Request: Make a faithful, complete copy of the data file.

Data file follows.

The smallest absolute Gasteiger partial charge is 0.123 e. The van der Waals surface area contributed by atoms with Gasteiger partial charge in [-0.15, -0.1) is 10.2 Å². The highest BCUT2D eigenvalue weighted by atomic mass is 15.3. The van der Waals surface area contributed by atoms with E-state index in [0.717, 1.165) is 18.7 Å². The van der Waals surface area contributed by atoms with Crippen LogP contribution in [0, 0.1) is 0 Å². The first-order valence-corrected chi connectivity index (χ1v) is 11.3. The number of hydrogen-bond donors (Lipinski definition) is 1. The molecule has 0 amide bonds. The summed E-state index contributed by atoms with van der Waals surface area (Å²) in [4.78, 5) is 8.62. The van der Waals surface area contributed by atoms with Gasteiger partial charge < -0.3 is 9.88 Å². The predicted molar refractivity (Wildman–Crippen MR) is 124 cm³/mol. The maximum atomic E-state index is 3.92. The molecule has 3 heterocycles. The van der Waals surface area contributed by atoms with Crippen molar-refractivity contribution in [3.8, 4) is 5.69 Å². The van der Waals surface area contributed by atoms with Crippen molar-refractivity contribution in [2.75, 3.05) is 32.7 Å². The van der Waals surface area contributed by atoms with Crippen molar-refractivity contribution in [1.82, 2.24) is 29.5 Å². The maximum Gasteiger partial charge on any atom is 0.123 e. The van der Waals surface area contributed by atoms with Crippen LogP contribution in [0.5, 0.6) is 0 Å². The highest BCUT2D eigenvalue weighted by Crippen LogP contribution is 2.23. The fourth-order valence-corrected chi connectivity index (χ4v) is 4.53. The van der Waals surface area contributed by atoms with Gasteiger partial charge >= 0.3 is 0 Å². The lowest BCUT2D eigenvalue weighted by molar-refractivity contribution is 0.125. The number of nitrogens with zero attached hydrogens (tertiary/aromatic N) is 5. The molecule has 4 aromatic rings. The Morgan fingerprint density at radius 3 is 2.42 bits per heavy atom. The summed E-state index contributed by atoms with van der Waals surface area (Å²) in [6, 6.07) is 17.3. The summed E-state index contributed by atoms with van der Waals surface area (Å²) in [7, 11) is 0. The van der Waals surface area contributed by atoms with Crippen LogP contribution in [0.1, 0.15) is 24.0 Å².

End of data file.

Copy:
The smallest absolute Gasteiger partial charge is 0.123 e. The van der Waals surface area contributed by atoms with Gasteiger partial charge in [-0.15, -0.1) is 10.2 Å². The highest BCUT2D eigenvalue weighted by atomic mass is 15.3. The van der Waals surface area contributed by atoms with E-state index in [0.717, 1.165) is 18.7 Å². The van der Waals surface area contributed by atoms with Crippen LogP contribution in [0, 0.1) is 0 Å². The first-order valence-corrected chi connectivity index (χ1v) is 11.3. The number of hydrogen-bond donors (Lipinski definition) is 1. The molecule has 0 amide bonds. The summed E-state index contributed by atoms with van der Waals surface area (Å²) in [4.78, 5) is 8.62. The van der Waals surface area contributed by atoms with Gasteiger partial charge < -0.3 is 9.88 Å². The predicted molar refractivity (Wildman–Crippen MR) is 124 cm³/mol. The maximum atomic E-state index is 3.92. The molecule has 3 heterocycles. The van der Waals surface area contributed by atoms with Crippen molar-refractivity contribution in [3.8, 4) is 5.69 Å². The van der Waals surface area contributed by atoms with Crippen molar-refractivity contribution in [2.75, 3.05) is 32.7 Å². The van der Waals surface area contributed by atoms with Crippen molar-refractivity contribution in [1.82, 2.24) is 29.5 Å². The maximum Gasteiger partial charge on any atom is 0.123 e. The van der Waals surface area contributed by atoms with Crippen LogP contribution in [0.5, 0.6) is 0 Å². The highest BCUT2D eigenvalue weighted by Crippen LogP contribution is 2.23. The fourth-order valence-corrected chi connectivity index (χ4v) is 4.53. The van der Waals surface area contributed by atoms with Gasteiger partial charge >= 0.3 is 0 Å². The lowest BCUT2D eigenvalue weighted by molar-refractivity contribution is 0.125. The number of nitrogens with zero attached hydrogens (tertiary/aromatic N) is 5. The molecule has 4 aromatic rings. The Morgan fingerprint density at radius 3 is 2.42 bits per heavy atom. The summed E-state index contributed by atoms with van der Waals surface area (Å²) in [6, 6.07) is 17.3. The summed E-state index contributed by atoms with van der Waals surface area (Å²) in [7, 11) is 0. The van der Waals surface area contributed by atoms with Crippen LogP contribution in [0.1, 0.15) is 24.0 Å².